I keep feeling like hindsight is going to bite me in the ass here. What we have is one odd duck of an album; a pretty unique splicing of off-kilter, Voivodian song structures, crossed with somber, somewhat prosaic passages reminiscent of Agalloch or mid period Opeth. Sounds pretty awesome on paper, doesn't it? Too bad it isn't that simple!
In actuality, "Philosopher" is a pretty ambitious, yet somewhat flawed work. To me, the problem lies in the conceptual, not in the execution. To give credit where credit is due, these guys are phenomenal musicians. Not to downplay the guitarist, but in particular, the rhythm section is like clockwork, just dead on, all the time. The bassist is just a monster; his basslines are hard-hitting and inventive, and his tone is to die for - evocative of Yes's Chris Squire's mid-rangy punch. Also featured is Alex Hernandez on drums, fresh from his departure from Immolation. While his talent will be missed in Immolation, it's a treat to hear him expand his abilities outside the context of death metal. (FYI, Immolation is truly THE Death Metal band for the discriminating metal head. Do yourself a favor and check them out if you haven't already)
It is also important to note that the production on this album is stellar. In fact, I'd go as far as to say that this is one of the best sounding recordings I've heard in a long time. I think what I like the most about it is that it doesn't have the sonic fingerprints of some trendy, "metal-producer-of-the-moment" smeared all over it. It's just a clear representation of the music, elegant due to its simplicity and clarity. I guess my main problem with this album is that Requiem Aeternam suffers from what I'll call the "hybrid metal band syndrome". You probably already know what sort of band I'm talking about - in a misguided attempted at diversity, band X throws every stylistic element but the proverbial kitchen sink into their musical stew. I will admit, there are some bands that do this well, so I'm not completely running down this songwriting approach. However, a lot of bands use this method as a shortcut to creativity, trying to be all things to all people all of the time. Also, not every riff you write is going to be gold, and these bands I'm referring to all need to learn the discipline of self-editing.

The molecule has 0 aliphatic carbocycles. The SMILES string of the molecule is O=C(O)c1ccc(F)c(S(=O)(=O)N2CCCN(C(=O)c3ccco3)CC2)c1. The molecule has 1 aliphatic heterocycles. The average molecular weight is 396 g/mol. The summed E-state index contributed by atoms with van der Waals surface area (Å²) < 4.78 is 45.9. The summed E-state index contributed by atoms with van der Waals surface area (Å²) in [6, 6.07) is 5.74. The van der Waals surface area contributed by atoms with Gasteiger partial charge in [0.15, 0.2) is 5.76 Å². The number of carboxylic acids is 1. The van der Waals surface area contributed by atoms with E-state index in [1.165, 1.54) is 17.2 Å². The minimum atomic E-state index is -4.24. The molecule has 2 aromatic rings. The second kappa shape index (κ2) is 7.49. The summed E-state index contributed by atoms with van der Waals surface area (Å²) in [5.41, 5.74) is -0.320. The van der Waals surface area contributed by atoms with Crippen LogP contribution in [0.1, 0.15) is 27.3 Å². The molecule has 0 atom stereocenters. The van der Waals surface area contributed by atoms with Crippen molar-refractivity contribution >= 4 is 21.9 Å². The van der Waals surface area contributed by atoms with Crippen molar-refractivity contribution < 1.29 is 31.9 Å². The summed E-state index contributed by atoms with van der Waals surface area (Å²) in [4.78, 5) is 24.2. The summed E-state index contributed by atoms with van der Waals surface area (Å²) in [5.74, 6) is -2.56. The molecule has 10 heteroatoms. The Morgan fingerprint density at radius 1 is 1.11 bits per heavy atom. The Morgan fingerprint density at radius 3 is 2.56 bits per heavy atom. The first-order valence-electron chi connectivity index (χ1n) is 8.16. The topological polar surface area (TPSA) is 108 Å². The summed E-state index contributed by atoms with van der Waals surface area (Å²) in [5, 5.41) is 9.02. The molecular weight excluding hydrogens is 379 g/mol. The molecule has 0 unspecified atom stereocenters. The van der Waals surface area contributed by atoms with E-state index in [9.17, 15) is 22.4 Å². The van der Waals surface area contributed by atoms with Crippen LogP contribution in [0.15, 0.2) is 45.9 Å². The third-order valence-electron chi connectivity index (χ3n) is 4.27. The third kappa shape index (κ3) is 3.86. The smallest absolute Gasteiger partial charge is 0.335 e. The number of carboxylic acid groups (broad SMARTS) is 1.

Who knows? This may be an album ahead of its time, and a couple months down the road, I'll be digging this with a spoon. However, in order for Requiem Aeternam to become the true powerhouse that I believe they have the potential to be, they need to learn a bit about restraint in order to capitalize on their strengths.
--Timmy D. 03.08.05
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